Belfast Telegraph

Chernobyl children hosted by families in Northern Ireland

By Stewart Robson

Seven children from Chernobyl whose lives have been affected by the catastrophic nuclear disaster of 1986 have arrived in the north west for a month-long stay with host families.

Some 145 children from orphanages and homes have travelled to Ireland on the Homes of Hope trip organised by Adi Roche's Chernobyl Children's charity.

The campaigner and activist has brought more than 25,000 children to Ireland from the affected area since 1991.

The Foyle and Inishowen branch of Chernobyl Children International aids families in bringing the children to the area's towns and cities including Londonderry and Buncrana in Co Donegal.

Emma Hunt has been involved in the Foyle branch of the charity for over 16 years and was inspired by her mother, who welcomed children into her home when Emma lived in England.

When the Derry native returned home, she said she immediately fell for the work her mother was doing.

"I was working as cabin crew for Ryanair and I came home on my days off to give my mum a hand," she said.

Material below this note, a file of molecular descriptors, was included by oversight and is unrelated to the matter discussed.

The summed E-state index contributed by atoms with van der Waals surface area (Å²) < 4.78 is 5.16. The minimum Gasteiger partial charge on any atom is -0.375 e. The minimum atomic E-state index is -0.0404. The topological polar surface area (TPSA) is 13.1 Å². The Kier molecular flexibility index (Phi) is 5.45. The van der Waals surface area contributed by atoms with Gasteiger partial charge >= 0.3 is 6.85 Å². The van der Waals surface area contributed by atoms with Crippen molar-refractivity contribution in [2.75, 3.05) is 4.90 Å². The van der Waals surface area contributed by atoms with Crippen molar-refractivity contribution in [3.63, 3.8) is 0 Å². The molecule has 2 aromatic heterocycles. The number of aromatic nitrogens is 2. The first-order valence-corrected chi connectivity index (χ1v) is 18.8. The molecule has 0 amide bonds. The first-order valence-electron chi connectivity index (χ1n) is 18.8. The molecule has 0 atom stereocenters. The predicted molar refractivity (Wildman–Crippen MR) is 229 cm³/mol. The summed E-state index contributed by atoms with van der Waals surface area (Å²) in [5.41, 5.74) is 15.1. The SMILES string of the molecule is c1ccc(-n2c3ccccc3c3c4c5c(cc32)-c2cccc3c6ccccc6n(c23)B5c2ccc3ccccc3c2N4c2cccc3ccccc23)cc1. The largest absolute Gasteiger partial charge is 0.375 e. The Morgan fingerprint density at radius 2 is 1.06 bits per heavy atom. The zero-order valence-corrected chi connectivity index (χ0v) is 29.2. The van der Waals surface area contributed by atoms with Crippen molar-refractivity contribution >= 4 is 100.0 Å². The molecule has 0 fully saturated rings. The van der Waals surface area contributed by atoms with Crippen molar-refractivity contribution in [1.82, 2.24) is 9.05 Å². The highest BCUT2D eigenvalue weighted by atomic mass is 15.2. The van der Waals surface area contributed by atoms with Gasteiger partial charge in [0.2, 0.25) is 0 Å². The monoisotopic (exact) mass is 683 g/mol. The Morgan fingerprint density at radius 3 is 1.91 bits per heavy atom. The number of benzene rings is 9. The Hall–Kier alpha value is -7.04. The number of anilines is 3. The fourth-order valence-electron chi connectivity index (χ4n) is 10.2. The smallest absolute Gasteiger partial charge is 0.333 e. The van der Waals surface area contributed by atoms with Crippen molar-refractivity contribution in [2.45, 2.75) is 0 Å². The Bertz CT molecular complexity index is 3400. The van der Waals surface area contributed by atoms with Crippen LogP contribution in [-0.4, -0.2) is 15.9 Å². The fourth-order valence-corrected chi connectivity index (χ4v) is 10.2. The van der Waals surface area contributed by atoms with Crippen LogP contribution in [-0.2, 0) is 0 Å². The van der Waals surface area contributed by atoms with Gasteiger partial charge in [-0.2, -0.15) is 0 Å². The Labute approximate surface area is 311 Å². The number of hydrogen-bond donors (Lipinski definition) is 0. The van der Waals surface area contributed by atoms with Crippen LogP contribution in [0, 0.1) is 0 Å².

"You get to meet the kids and it takes over."

Emma's mother hosted the children for five years and she jokes that she still asks her mum to call round "for a bit of babysitting" when the children arrive.

Despite not hosting any children this year, Emma is still heavily involved in promoting the charity and the critical fundraising work that makes the trip possible for the youngsters.

Uylanna (17) has stayed with Emma since she was seven. She hasn't made this year's trip due to exams but hopes to make another trip to Derry at around Christmastime.

Emma added that there are struggles throughout the nine-month period which involves getting host families on board and signing paperwork before the children eventually arrive.

Chernobyl was the world's worst nuclear accident.

In the early hours of April 26, 1986, one of four reactors at the power station in modern-day Ukraine exploded.

Some 32 years later, contamination is still a problem, and disputes continue about how many will eventually die as a result of the accident.

Belfast Telegraph

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